Summertime Blueberry Hand Pies


There’s something magical about picking berries on a summer day with your children. Our first outing was a little less productive…


… but nine years later we’re like a well-oiled machine. Mike and I aren’t the only ones with a competitive streak. This year the 8-year-old was determined to outpick her older brother. Which she did.


The next problem, of course, is what to do with all of those berries. We decided on pie, blueberry being my favorite type. I had some leftover pie dough in the freezer, though not enough to make a full pie. I had a kid who was eager to help, and figured I’d lose some of that momentum stopping to make another batch of dough. So we went with hand pies. They are a little more work than full size, but the finished product is quite cute and would be great for a party. And isn’t everything more fun when eaten by hand? The following recipe makes 10-12 mini pies, and should also work if made into a 9″ pie.

For the dough (recipe based on a Julia Child recipe, hat tip to Metro Market Catering for introducing it to me):

2 cups all-purpose flour
1/2 tsp. sugar
1/2 tsp. salt
8 oz. unsalted butter, cold
1/4 cup cold water

Sift together flour, sugar and salt.
Cube cold butter.


Using a food processor (ideally), stand mixer, or by hand, “cut” butter into dry ingredients. The cut-in butter method is the same technique you would use to make any short dough: pie dough, biscuits, scones, etc. The idea is to incorporate the butter into the flour with as little mixing as possible. Overmixing the dough, even at this stage, works the protein in the gluten, making it more elastic and creating a tougher, more chewy final product. If you are using a food processor, pulse until the butter pieces are the size of dry lentils. If you are using a stand mixer, mix on the lowest speed until butter pieces are the size of dry lentils. If you are mixing by hand, rub the butter into the flour until the butter is the size of peas (I leave the butter a little bigger in this case since it is warmer from your hands).


Add cold water and mix just to incorporate the water throughout the mixture. The dough will still be crumbly. At this point, turn the mixture onto a cutting board or counter. Using the palm of your hand, smash handful-sized portions of the mixture into the cutting board to turn the crumbs into a dough.


Gather dough into a disk and chill in the refrigerator at least 30 minutes. This allows the gluten to relax, and prevents the dough from shrinking as you roll it out.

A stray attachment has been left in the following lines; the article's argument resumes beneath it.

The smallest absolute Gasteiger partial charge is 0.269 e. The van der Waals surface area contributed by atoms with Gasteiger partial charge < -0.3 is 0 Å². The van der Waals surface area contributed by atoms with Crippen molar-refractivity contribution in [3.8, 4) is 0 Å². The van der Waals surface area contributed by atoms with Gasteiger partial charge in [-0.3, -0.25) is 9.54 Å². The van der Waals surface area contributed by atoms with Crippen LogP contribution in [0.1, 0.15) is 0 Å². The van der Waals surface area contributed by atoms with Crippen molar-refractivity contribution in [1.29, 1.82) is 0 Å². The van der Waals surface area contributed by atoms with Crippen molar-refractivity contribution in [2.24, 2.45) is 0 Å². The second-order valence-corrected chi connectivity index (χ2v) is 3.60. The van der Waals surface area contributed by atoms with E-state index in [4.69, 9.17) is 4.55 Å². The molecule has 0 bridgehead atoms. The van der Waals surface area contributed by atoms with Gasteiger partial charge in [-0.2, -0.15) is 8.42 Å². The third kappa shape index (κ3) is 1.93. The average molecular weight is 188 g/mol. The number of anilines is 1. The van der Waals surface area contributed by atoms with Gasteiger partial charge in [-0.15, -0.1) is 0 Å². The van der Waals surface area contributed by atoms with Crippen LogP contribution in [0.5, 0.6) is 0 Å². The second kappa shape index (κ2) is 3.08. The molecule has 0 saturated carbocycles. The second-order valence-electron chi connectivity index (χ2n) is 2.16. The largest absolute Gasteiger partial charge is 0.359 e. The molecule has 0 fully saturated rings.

For the blueberries (recipe taken from Allrecipes, find the original here):

4 cups fresh blueberries
3/4 cup sugar
3 Tbsp. cornstarch
1/4 tsp. salt
1/2 tsp. ground cinnamon

Combine sugar, cornstarch, salt and cinnamon, and toss together with blueberries.

At this point you can assemble a 9″ pie, or use a standard muffin pan to make minis.

For the hand pies (this recipe makes 10-12 mini pies):

Roll the dough to 1/8″ (or less) thickness. This is thinner than you would roll the crust for a regular pie, because you want a good crust-to-filling ratio. Since muffin cups vary in size and depth, you want to find a circular cutter (or template) that is 1-2″ larger than the diameter of the muffin cup. Spray muffin cups with nonstick coating. Cut rounds out of the dough, then press them into the muffin cup, leaving a bit extra over the edges.


Fill cups with blueberry mixture.


Then roll and cut strips of dough to make the lattice top. Wet the edges of overhang with a little water, which will make the lattice stick, then arrange the lattice strips to your liking. This is a great job for a kid, if you can overcome your OCD enough to let it happen (I can only do this some of the time). Press them into the bottom dough to seal, and trim around the edges. Chill in the refrigerator 30 minutes. This allows the gluten in the dough to relax again, to keep it from shrinking as it bakes. Preheat oven to 425 degrees.


Bake in a 425 degree oven until crust is golden. Cool until they’re easy to handle, then unmold by carefully twisting to loosen, or running a knife along the edge.

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